New people at WiSER in 2019

 

Richard Rottenburg joins WiSER as Distinguished Professor of Science and Technology Studies. He is known internationally for his contribution in shaping the global interdisciplinary field of science and technology studies which has emerged at the intersection of sociology, philosophy, history, anthropology, feminist theory, and other disciplines. Richard has been an important voice in the revitalization of debates between anthropology and philosophy around issues of post-foundationalism and translation; and the rapidly developing social study of quantification and mathematical and computational knowledge systems, including machine learning and artificial intelligence – and their application to multiple questions of governmentality and knowledge production on the African continent. Amongst many other books, he is the author of Far Fetched Facts (MIT Press, 2009) and editor of The World of Indicators (Cambridge, 2015). His formidable contributions emerge from his deep investment in philosophical debates and at the same time his close and engaged working relationships with people and research sites across the African continent.

 

Mpho Matsipa joins WiSER as a Researcher from April of this year. Mpho will divide her time between the Wits School of Architecture and Planning, where she holds a position as lecturer in design and urban research, and WiSER. She completed her PhD in Environmental Design in Developing Countries at the University of California, Berkeley, on the topic of ‘The Order of Appearances – Urban Renewal in Johannesburg’. Since 2016 she has been a researcher in design and urbanism at the Wits City Institute.  Mpho is currently the curator of the African Mobilities Project. The project aims to rethink the geography of African migrations and the challenges and opportunities they pose for doing architecture and urbanism differently, at the intersection of migration, displacement and digital technology. African Mobilities is conceptualized as a space, a conference, a digital publication and a mobile pedagogical platform that connects fourteen diverse locations through workshops and masterclasses; Johannesburg, Harare, Kampala, Addis Ababa, Munich, Luanda, Abijan, Lagos, New York, Dakar, Nairobi, London, Lubumbashi and Praia.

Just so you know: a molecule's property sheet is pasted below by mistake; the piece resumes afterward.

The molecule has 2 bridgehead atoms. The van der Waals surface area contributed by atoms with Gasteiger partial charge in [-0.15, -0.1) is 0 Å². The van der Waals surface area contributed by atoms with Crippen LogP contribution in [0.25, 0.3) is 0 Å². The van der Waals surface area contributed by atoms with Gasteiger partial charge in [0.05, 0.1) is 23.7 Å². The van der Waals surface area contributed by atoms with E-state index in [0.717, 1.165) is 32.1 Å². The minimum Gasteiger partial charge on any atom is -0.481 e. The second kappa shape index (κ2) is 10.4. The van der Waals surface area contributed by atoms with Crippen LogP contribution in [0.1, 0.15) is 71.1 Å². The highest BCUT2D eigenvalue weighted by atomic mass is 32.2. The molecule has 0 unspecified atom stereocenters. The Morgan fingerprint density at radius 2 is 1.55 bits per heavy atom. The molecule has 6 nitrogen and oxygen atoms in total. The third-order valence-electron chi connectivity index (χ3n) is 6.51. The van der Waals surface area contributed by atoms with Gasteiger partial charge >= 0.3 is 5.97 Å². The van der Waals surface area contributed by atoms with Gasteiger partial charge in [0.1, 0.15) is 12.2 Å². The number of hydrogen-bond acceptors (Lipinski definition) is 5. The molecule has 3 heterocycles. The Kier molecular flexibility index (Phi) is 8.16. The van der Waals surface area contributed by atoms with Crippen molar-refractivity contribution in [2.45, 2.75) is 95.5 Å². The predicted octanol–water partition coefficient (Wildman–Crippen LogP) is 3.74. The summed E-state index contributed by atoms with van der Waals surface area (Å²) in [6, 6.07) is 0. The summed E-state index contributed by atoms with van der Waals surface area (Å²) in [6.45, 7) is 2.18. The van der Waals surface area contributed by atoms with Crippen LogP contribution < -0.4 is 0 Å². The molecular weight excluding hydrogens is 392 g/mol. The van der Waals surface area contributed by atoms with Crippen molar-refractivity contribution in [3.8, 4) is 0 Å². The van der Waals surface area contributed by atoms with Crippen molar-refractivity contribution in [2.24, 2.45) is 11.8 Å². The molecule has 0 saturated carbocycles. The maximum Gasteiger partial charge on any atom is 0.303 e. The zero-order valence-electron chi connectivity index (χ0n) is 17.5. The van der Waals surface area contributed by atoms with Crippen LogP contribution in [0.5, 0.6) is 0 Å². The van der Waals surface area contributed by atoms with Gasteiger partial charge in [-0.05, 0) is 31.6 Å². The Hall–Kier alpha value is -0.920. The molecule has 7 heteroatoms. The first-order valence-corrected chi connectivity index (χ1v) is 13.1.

Sisonke Msimang, fast becoming one of South Africa’s most talented writers, will join WISER as a Writing Fellow in 2019.  She is the author of the stellar memoir, Always Another Country, shortlisted for the Sunday Times Barry Ronge Fiction Prize. Her biography The Resurrection of Winne Mandela  has just appeared. In addition to these books, Sisonke is a regular contributor to the New York Times, the Washington Post, the Guardian and to the websites Africa Is a Country and the Daily Maverick. She is also a frequent guest on the BBC and Al Jazeera. Before turning to writing full time, she was director of the Open Society Initiative for Southern Africa (OSISA), and a consultant on issues of gender and social justice. Sisonke holds an undergraduate degree  from the prestigious liberal arts college Macalester College, Minnesota and an MA in Political Science from UCT. She was a Yale World Fellow and a World Economic Forum Young Global Leader in 2012. In 2015, she was a Ruth First Fellow at Wits University.

 

Sizwe Mpofu-Walsh joins WiSER as a Writer in Residence in 2019. His first book, Democracy and Delusion: 10 Myths in South African Politics (2017) won the City Press-Tafelberg Nonfiction Award. The book was accompanied by a rap album of the same name. In 2015, he was awarded an MPhil with distinction in International Relations at Oxford where he is currently completing a DPhil on the politics of nuclear-weapon-free-zones. His new book project, set for publication in 2020, explores the thesis, “apartheid didn’t die; it was privatised”.

 

Tinashe Mushakavanhu holds a PhD from the University of Kent, on the topic of anarchism in the work of Percy Bysse Shelley and Dambudzo Marechera. He is also the co-creator and lead researcher on a project called Reading Zimbabwe. This is a digital archiving of Zimbabwe’s published history over the last 60 years. The project is collecting, cataloguing, digitizing and making available as many Zimbabwean publications from the 1950s to the present as it is possible to identify and locate. Many of the key books of Zimbabwe’s literary canon, for example, are out of print. In addition to books, this archive will eventually include published serials, documents, pamphlets, manuals, audio and video. Tinashe joins WISER as a Post-doctoral Fellow. Part of his research work will focus on interpreting the data the archive has so far accrued, writing about the patterns emerging from this very major digitising project. Tinashe will also be working towards the publication of a book called Dambudzo Marechera: Anarchic Poetics, while at WiSER.